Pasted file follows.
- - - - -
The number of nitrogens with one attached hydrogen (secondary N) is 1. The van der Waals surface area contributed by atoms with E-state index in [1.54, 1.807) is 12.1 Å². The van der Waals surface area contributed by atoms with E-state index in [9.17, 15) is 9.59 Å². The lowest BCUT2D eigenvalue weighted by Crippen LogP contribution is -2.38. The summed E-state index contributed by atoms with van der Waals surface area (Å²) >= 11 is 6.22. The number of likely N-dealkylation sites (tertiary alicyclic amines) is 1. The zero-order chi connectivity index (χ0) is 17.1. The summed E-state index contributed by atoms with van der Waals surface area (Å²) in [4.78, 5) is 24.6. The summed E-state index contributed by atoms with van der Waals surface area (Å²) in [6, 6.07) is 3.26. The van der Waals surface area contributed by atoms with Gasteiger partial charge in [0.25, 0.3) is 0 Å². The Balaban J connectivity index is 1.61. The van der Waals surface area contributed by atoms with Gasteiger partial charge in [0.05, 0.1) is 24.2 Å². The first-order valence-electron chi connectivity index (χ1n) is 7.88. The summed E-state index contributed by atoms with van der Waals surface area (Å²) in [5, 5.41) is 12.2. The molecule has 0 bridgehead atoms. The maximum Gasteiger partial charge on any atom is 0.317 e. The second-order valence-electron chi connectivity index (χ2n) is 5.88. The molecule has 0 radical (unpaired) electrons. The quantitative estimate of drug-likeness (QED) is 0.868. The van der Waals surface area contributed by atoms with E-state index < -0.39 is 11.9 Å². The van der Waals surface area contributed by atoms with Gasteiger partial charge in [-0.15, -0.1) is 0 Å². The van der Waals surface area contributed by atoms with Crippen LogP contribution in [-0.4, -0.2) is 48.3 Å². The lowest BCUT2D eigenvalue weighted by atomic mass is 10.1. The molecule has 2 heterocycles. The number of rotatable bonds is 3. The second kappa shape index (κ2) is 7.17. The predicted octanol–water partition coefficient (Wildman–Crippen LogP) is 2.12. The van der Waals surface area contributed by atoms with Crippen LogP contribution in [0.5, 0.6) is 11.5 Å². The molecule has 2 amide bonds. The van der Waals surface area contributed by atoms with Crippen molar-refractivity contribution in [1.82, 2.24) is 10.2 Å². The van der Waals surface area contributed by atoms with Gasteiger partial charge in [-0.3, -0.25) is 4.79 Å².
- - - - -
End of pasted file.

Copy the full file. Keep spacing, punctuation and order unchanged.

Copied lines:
The number of nitrogens with one attached hydrogen (secondary N) is 1. The van der Waals surface area contributed by atoms with E-state index in [1.54, 1.807) is 12.1 Å². The van der Waals surface area contributed by atoms with E-state index in [9.17, 15) is 9.59 Å². The lowest BCUT2D eigenvalue weighted by Crippen LogP contribution is -2.38. The summed E-state index contributed by atoms with van der Waals surface area (Å²) >= 11 is 6.22. The number of likely N-dealkylation sites (tertiary alicyclic amines) is 1. The zero-order chi connectivity index (χ0) is 17.1. The summed E-state index contributed by atoms with van der Waals surface area (Å²) in [4.78, 5) is 24.6. The summed E-state index contributed by atoms with van der Waals surface area (Å²) in [6, 6.07) is 3.26. The van der Waals surface area contributed by atoms with Gasteiger partial charge in [0.25, 0.3) is 0 Å². The Balaban J connectivity index is 1.61. The van der Waals surface area contributed by atoms with Gasteiger partial charge in [0.05, 0.1) is 24.2 Å². The first-order valence-electron chi connectivity index (χ1n) is 7.88. The summed E-state index contributed by atoms with van der Waals surface area (Å²) in [5, 5.41) is 12.2. The molecule has 0 bridgehead atoms. The maximum Gasteiger partial charge on any atom is 0.317 e. The second-order valence-electron chi connectivity index (χ2n) is 5.88. The molecule has 0 radical (unpaired) electrons. The quantitative estimate of drug-likeness (QED) is 0.868. The van der Waals surface area contributed by atoms with E-state index < -0.39 is 11.9 Å². The van der Waals surface area contributed by atoms with Gasteiger partial charge in [-0.15, -0.1) is 0 Å². The van der Waals surface area contributed by atoms with Crippen LogP contribution in [-0.4, -0.2) is 48.3 Å². The lowest BCUT2D eigenvalue weighted by atomic mass is 10.1. The molecule has 2 heterocycles. The number of rotatable bonds is 3. The second kappa shape index (κ2) is 7.17. The predicted octanol–water partition coefficient (Wildman–Crippen LogP) is 2.12. The van der Waals surface area contributed by atoms with Crippen LogP contribution in [0.5, 0.6) is 11.5 Å². The molecule has 2 amide bonds. The van der Waals surface area contributed by atoms with Crippen molar-refractivity contribution in [1.82, 2.24) is 10.2 Å². The van der Waals surface area contributed by atoms with Gasteiger partial charge in [-0.3, -0.25) is 4.79 Å².